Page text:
Today, 90% of Americans see no real wage growth. For African-Americans, who were so far behind earlier in the 20th Century, this means that since the 1980s they have been hit particularly hard. In January of this year, African-American unemployment was 10.3% - more than twice the rate of white unemployment. And, after beginning to make progress during the civil rights era to close the wealth gap between black and white families, in the 1980s the wealth gap exploded, so that from 1984 to 2009, the wealth gap between black and white families tripled
Warren also called out the "five conservative justices on the Supreme Court" whom she argued "gutted the Voting Rights Act, opening the floodgates ever wider for measures designed to suppress minority voting":
Today, the specific tools of oppression have changed-voter ID laws, racial gerrymandering, and mass disfranchisement through a criminal justice system that disproportionately incarcerates black citizens. The tools have changed, but black voters are still deliberately cut out of the political process.
But, Warren argued, "economic justice is not - and has never been - sufficient to ensure racial justice," admitting to the fallibility of her populist rhetoric if it lacks equally weighty measures to combat racial inequality:
Owning a home won't stop someone from burning a cross on the front lawn. Admission to a school won't prevent a beating on the sidewalk outside. But when Dr. King led hundreds of thousands of people to march on Washington, he talked about an end to violence, access to voting AND economic opportunity. As Dr. King once wrote, "the inseparable twin of racial injustice was economic injustice."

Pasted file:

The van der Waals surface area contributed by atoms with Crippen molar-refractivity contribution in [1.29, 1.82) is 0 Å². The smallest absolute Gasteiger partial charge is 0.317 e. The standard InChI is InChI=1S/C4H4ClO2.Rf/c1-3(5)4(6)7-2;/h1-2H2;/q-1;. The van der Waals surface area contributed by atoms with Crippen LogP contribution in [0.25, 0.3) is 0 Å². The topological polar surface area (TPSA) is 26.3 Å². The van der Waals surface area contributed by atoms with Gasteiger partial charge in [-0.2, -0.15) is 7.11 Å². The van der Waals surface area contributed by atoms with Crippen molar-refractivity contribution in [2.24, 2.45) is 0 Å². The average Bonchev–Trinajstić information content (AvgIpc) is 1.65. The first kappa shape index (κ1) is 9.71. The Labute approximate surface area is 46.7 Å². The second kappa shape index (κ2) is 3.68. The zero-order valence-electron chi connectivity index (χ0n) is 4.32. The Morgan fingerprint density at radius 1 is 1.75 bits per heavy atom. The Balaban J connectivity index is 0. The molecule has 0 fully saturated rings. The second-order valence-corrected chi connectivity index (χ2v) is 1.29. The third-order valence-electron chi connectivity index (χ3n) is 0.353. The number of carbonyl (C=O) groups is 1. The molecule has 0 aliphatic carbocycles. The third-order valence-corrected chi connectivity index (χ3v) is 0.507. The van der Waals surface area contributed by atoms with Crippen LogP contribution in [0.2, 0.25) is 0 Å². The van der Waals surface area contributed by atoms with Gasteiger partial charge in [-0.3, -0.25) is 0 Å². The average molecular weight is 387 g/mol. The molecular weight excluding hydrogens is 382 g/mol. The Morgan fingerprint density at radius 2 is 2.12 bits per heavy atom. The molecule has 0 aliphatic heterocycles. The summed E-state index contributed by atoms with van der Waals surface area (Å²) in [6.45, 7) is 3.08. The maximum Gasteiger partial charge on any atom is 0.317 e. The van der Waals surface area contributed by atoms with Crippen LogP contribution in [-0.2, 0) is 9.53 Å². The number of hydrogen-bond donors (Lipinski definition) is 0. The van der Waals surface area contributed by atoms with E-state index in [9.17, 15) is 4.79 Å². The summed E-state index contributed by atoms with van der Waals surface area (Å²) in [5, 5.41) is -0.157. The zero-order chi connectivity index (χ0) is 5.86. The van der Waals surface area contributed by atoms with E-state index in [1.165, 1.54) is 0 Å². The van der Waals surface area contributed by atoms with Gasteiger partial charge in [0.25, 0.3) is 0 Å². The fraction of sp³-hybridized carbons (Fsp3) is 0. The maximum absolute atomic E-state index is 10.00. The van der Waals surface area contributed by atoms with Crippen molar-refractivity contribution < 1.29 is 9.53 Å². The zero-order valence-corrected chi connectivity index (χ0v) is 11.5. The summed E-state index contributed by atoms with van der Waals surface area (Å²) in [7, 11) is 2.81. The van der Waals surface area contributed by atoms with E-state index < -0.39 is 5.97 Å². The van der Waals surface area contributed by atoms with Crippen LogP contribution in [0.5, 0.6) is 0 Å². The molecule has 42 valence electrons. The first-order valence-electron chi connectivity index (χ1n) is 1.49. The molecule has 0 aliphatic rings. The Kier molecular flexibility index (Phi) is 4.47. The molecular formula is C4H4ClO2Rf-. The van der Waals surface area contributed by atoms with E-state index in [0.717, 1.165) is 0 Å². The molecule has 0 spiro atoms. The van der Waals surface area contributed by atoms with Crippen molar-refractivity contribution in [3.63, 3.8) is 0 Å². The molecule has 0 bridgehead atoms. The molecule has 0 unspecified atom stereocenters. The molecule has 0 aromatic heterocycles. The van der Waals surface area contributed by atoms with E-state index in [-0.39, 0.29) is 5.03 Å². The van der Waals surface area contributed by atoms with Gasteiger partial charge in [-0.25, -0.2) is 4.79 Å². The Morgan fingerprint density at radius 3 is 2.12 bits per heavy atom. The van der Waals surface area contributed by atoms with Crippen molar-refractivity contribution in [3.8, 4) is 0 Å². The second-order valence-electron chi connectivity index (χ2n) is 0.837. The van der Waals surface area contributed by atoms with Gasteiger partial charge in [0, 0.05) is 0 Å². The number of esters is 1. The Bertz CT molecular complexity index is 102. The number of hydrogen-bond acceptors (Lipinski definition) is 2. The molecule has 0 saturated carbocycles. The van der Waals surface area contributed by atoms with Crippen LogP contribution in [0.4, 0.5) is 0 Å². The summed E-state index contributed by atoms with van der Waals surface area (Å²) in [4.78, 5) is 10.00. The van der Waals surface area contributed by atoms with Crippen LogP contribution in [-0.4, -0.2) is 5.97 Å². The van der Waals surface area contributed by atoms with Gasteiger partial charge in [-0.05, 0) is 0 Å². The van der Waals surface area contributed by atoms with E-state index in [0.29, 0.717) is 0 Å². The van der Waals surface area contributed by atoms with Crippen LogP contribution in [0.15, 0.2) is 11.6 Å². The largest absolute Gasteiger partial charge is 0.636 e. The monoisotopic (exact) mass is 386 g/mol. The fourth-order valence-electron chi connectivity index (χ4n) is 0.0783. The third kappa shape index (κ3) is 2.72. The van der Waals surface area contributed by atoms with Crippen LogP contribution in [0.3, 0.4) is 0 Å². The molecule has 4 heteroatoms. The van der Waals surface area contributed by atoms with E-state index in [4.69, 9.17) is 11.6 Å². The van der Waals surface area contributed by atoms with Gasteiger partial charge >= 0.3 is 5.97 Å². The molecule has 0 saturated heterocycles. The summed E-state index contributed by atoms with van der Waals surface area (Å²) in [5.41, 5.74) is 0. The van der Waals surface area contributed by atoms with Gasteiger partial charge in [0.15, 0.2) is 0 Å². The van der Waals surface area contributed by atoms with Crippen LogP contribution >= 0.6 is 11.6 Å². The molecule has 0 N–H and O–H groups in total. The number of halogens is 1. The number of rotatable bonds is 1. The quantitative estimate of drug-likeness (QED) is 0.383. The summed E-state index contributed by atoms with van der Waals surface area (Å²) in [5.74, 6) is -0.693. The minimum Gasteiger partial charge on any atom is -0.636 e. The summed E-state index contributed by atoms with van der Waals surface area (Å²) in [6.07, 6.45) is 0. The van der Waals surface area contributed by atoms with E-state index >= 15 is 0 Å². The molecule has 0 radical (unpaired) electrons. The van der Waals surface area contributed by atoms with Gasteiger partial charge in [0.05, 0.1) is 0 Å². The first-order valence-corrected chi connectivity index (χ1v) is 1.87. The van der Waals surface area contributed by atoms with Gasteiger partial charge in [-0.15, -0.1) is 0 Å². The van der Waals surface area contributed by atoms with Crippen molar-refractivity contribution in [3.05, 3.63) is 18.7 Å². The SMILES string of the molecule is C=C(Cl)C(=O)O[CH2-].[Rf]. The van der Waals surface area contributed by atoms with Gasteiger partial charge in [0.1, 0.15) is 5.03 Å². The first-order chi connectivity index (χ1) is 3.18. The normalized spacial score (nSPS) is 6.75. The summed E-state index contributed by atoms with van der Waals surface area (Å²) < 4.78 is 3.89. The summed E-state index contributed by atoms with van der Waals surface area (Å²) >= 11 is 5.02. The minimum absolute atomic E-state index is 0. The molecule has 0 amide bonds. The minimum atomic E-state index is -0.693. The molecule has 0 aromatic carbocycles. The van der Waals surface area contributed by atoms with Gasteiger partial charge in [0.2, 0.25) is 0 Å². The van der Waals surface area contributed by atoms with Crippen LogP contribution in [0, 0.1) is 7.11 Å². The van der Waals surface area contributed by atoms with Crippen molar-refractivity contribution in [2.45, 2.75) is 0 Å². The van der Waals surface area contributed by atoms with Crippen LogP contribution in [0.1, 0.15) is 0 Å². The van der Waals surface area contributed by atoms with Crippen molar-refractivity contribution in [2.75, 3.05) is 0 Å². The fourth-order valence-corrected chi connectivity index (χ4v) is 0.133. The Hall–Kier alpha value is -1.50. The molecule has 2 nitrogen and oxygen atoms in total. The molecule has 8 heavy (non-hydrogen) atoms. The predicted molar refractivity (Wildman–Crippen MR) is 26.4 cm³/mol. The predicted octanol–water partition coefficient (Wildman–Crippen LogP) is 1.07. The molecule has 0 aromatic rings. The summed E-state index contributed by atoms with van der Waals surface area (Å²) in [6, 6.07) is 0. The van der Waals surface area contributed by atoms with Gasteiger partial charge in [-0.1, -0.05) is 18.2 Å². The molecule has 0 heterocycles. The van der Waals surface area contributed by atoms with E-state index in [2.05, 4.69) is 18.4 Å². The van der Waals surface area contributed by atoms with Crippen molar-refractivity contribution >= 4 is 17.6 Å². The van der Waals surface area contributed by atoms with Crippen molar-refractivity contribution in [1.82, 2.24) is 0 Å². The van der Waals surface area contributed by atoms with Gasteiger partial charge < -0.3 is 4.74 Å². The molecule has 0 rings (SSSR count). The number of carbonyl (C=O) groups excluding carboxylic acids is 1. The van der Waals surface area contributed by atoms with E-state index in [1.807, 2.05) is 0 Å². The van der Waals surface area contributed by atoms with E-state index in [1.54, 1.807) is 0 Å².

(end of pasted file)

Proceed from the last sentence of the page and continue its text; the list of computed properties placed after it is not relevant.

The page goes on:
Warren then implored White America to listen to the concerns of African-Americans on the issue of police brutality and over-criminalization, arguing that their "pervasive and persistent distrust isn't based on myths. It is grounded in the reality of unjustified violence":
Listen to the brave, powerful voices of today's new generation of civil rights leaders. Incredible voices. Listen to them say: "If I die in police custody, know that I did not commit suicide." Watch them march through the streets, "hands up don't shoot" - not to incite a riot, but to fight for their lives. To fight for their lives.
This is the reality all of us must confront, as uncomfortable and ugly as that reality may be. It comes to us to once again affirm that black lives matter, that black citizens matter, that black families matter.
The reaction to Warren's speech by Black Lives Matter activists has been positive. Prominent activist DeRay McKesson praised Warren as better than any other politician on her understanding "that the American dream has been sustained by an intentional violence and that the uprisings have been the result of years of lived trauma."
"Senator Warren's speech clearly and powerfully calls into question America's commitment to black lives by highlighting the role that structural racism has played and continues to play with regard to housing discrimination and voting rights," Mckesson told the Washington Post.